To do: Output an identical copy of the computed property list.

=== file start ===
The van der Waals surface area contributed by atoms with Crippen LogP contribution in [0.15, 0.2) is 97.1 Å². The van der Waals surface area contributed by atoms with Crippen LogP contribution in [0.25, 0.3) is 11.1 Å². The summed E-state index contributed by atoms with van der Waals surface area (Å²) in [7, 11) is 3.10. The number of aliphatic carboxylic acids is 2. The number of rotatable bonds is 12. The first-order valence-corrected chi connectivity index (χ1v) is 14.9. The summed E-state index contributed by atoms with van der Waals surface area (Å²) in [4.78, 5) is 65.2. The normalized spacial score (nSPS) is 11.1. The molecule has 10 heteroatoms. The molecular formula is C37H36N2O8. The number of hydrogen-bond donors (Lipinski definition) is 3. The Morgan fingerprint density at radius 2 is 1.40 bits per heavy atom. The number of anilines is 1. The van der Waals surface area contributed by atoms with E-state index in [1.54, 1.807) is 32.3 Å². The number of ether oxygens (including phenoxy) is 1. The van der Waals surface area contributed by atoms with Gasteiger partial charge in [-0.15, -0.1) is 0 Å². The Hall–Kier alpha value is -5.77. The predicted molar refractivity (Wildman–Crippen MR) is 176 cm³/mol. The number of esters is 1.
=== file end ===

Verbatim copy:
The van der Waals surface area contributed by atoms with Crippen LogP contribution in [0.15, 0.2) is 97.1 Å². The van der Waals surface area contributed by atoms with Crippen LogP contribution in [0.25, 0.3) is 11.1 Å². The summed E-state index contributed by atoms with van der Waals surface area (Å²) in [7, 11) is 3.10. The number of aliphatic carboxylic acids is 2. The number of rotatable bonds is 12. The first-order valence-corrected chi connectivity index (χ1v) is 14.9. The summed E-state index contributed by atoms with van der Waals surface area (Å²) in [4.78, 5) is 65.2. The normalized spacial score (nSPS) is 11.1. The molecule has 10 heteroatoms. The molecular formula is C37H36N2O8. The number of hydrogen-bond donors (Lipinski definition) is 3. The Morgan fingerprint density at radius 2 is 1.40 bits per heavy atom. The number of anilines is 1. The van der Waals surface area contributed by atoms with E-state index in [1.54, 1.807) is 32.3 Å². The number of ether oxygens (including phenoxy) is 1. The van der Waals surface area contributed by atoms with Gasteiger partial charge in [-0.15, -0.1) is 0 Å². The Hall–Kier alpha value is -5.77. The predicted molar refractivity (Wildman–Crippen MR) is 176 cm³/mol. The number of esters is 1.